And when we moved back to Jackson—this is after I’d gotten married and had a baby and put my career on hold for a little while in St Louis—there was a lot of commercial production here, but nobody had ever had a props person. There was just this huge hole in the market. My ex-husband was an ad guy, so he knew all the other ad guys in town and nobody was writing complicated gags for hard to find props because they had to go find them all on their own. It was like I kind of came in at the right time to the commercial market in Jackson in that there was nobody doing what I did. So I got to do props and set dressing on commercials. From there, I got hired on to “A Time to Kill,” which was my first job set dressing for film.

At what point did you realize you could take steps to pursue your dream from Mississippi?

It really was a surprise in a way. I never dreamed when I first left that I’d ever be able to come back and work here. But at that point in time, the film commission was rolling. We had some incentive happening, we were building crew. And I got to be part of all of that as a Mississippian working in the film industry, and it was great. And then the legislature shut us down and now we’re back to rebuilding and repopulating and retraining. But as long as I’m still working, I’ll be training somebody. I’ll be trying to recruit and help keep people here, or at least find ex-patriates that will come back and work with us at the very least.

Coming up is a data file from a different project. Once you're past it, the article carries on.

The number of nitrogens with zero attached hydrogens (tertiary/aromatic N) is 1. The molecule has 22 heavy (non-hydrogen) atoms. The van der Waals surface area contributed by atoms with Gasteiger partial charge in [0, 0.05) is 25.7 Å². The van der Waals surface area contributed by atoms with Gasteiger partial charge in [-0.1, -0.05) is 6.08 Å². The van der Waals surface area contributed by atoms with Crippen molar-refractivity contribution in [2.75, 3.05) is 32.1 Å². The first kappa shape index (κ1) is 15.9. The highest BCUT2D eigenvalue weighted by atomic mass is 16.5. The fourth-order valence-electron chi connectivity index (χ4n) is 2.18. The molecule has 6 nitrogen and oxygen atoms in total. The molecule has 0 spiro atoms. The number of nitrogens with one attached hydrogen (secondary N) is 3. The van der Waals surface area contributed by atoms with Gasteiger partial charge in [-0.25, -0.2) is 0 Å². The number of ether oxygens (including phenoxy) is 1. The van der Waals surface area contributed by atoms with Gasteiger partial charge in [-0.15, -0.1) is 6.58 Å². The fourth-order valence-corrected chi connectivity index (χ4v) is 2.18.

What type of training have you had and where?

 Well, there’s my theater degree from Ole Miss, of course. But in film, you learn as much from the school of hard knocks as you do from anything else. There’s absolutely nothing like being on set and seeing things go down and observing and learning from your peers. And mentoring people is so important in this industry, maybe more than any other. It really is important to train the people that are coming up behind us, to show them what we know and pass it along. It’s a craft.

What was your first Film/TV job?

My first one was on a movie called “The Forty Days of Musa Dagh,” which was an Armenian movie. That was when Julie was working in the art department and I came on as a costume assistant. Technically, I had done some extra work before that, but I couldn’t tell you what it was on. It was like, you know, show up and sit around on the set all day.

Not long after I did “The Beastmaster,” and I never failed to mention that movie to the younger folks I work with. Because everybody goes, “Did you work on something I would know?” And they all go, “Wow! The Beastmaster!” It’s been fun to have that on my resume.

Are you working on any current/recent projects?

We did “Paradise Highway” last summer. It turned out really nice. I thought it was great and it’s just a miracle we got it done. Everything fell apart on that movie that could possibly go wrong. And wasn’t just stupid movie stuff. It was acts of God and just crazy stuff every single day, I really don’t know how we made it through, but we did, and I’m very proud of it.